The whodunit subgenre contains some of the most purely entertaining films to grace the screen — Rian Johnson’s meticulously crafted “Knives Out” duology comes to mind.
But after two humdrum flicks, 2017’s “Murder on the Orient Express” and 2022’s “Death on the Nile,” were met with lukewarm reviews and mediocre box office returns, it appeared Kenneth Branagh’s adaptations of Agatha Christie novels featuring detective Hercule Poirot were never going to be among the finer whodunit films … or so we thought.
Though it still falls prey to the same screenplay deficiencies and lack of ambition that plagued its predecessors, “A Haunting in Venice” offers an entertainingly spooky new angle for Branagh’s saga, suggesting the middling mystery franchise may have some life left in it.
“A Haunting in Venice,” released Sept. 15, finds Poirot (played by Branagh, who also returns to the director’s chair) in retirement and self-imposed solitude in Italy. Poirot is soon coaxed out of his idyllic abode by mystery writer Ariadne Oliver (Tina Fey), who convinces him to accompany her to a Halloween seance at an ancient palazzo with a disturbing past.
When the seance is interrupted by a gruesome murder and the house comes alive with eerie, seemingly unexplainable happenings, Poirot is forced to ferret out another killer while his disbelief in the supernatural begins to waver.
In the film’s opening scene, the audience views the picturesque waterways and ornate architecture of Venice through a stately lens typical of Branagh’s direction, until the serene scenery is tainted by the film’s first onscreen death. A flock of pigeons settles on the ground, then suddenly erupts into a flapping frenzy as a seagull unexpectedly snatches and kills one of the pigeons.
In just a few seconds, “A Haunting in Venice” deviates from the tidy, polished aesthetic and downbeat tone of its forerunners and introduces its freshest, most exciting quality: macabre imagery. The film oozes with gothic thrills that Branaugh achieves through the clever use of shadows in combination with creepy costume designs, an eerily beautiful “haunted house” setting filled with darkened corridors and a surprising willingness to display brutal violence.
The film’s sound design also adds to the spooky ambiance. The recurring use of distant singing, seemingly emitted from the voice of an unseen child — an unsettling noise that only ever appears during moments of nearly complete silence — builds tension by injecting the film (and, alarmingly, its previously level-headed protagonist) with a sense of dread.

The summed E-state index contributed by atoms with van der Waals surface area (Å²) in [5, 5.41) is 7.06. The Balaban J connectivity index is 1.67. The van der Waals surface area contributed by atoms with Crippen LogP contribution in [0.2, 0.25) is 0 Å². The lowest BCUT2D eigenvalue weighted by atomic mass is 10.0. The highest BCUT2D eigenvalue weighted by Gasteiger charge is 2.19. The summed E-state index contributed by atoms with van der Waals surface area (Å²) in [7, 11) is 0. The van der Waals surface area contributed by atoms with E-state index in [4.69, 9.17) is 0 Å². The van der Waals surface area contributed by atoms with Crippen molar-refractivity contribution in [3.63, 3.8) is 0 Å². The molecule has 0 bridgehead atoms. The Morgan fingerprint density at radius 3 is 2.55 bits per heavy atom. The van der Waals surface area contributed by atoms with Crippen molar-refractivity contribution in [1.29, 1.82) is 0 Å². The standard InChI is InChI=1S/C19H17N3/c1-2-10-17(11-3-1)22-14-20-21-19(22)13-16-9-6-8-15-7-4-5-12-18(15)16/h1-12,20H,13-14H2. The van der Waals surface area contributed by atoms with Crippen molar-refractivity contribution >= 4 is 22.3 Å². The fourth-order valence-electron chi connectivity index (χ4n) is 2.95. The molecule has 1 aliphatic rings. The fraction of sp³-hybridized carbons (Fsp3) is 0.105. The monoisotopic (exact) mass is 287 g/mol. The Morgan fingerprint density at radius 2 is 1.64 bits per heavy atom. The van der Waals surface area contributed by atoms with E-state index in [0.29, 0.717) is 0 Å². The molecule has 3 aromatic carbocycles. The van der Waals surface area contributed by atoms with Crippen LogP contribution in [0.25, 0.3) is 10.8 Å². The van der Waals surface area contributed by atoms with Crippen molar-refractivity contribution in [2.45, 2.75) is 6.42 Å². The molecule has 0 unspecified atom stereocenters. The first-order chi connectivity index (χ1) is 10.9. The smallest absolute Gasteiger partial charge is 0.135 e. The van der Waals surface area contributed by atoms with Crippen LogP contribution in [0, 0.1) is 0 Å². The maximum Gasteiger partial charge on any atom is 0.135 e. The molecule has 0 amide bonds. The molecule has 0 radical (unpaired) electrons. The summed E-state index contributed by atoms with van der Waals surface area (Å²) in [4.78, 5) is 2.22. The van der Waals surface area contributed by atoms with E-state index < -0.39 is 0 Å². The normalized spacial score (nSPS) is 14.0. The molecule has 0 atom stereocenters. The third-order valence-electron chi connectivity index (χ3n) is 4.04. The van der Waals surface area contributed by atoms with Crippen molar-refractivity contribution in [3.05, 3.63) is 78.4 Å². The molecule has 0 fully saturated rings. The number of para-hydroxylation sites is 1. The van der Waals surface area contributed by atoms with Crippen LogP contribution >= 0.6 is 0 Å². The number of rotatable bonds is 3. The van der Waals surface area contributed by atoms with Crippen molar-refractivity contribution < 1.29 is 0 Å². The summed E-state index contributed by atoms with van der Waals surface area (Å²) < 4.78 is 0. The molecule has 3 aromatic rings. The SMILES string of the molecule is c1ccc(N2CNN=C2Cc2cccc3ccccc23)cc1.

When Poirot begins to fear the shadows, viewers who rely on his grounded pragmatism and skepticism toward the supernatural to shield them from the eerie onscreen occurrences are suddenly pulled into a new fear-filled world where anything is possible and no one is safe.
That palpable foreboding would not be nearly as potent if not for a handful of committed performances from the film’s talented cast. Branagh continues to shine as Poirot, this time using facial tics and trembling hands to evince the character’s vulnerabilities and burgeoning fear.
Alongside Branagh, Michelle Yeoh, despite her limited screen time, continues to impress as she toes the line between expressing both alarming eccentricities and an unexpectedly soft-spoken demeanor. Jamie Dornan also delivers an unexpectedly moving performance as a PTSD-stricken doctor, allowing his character’s unusual but love-filled relationship with his precocious young son (Jude Hill) to become the heart of the movie.
Unfortunately, the film’s admirable performances are consistently undercut by a cliche-filled script. Characters tend to use stereotypical lines of dialogue to describe their situations, leading to moments that feel both predictable and forced, especially towards the end of the film.
Though the film tries to shed the rigid, landscape-obsessed cinematography that permeated its two forebears, not every attempt at uniqueness pays off. The repeated use of wonky, sharply slanted camera angles becomes increasingly distracting and ultimately weakens the visual flair afforded by the film’s grisly kills and immersive, atmospheric set and costume design.
Because of those shortcomings, “A Haunting in Venice” does not reach the heights of whodunit paragons like “Knives Out,” but its tonal divergence from “Murder on the Orient Express” and “Death on the Nile” suggests a step in the right direction for the franchise. If Branagh ever moves forward with further adaptations, one can only hope that he continues to experiment with varied aesthetics, tones and ideas — lest the franchise fade into the pages of cinematic history like an elusive ghost.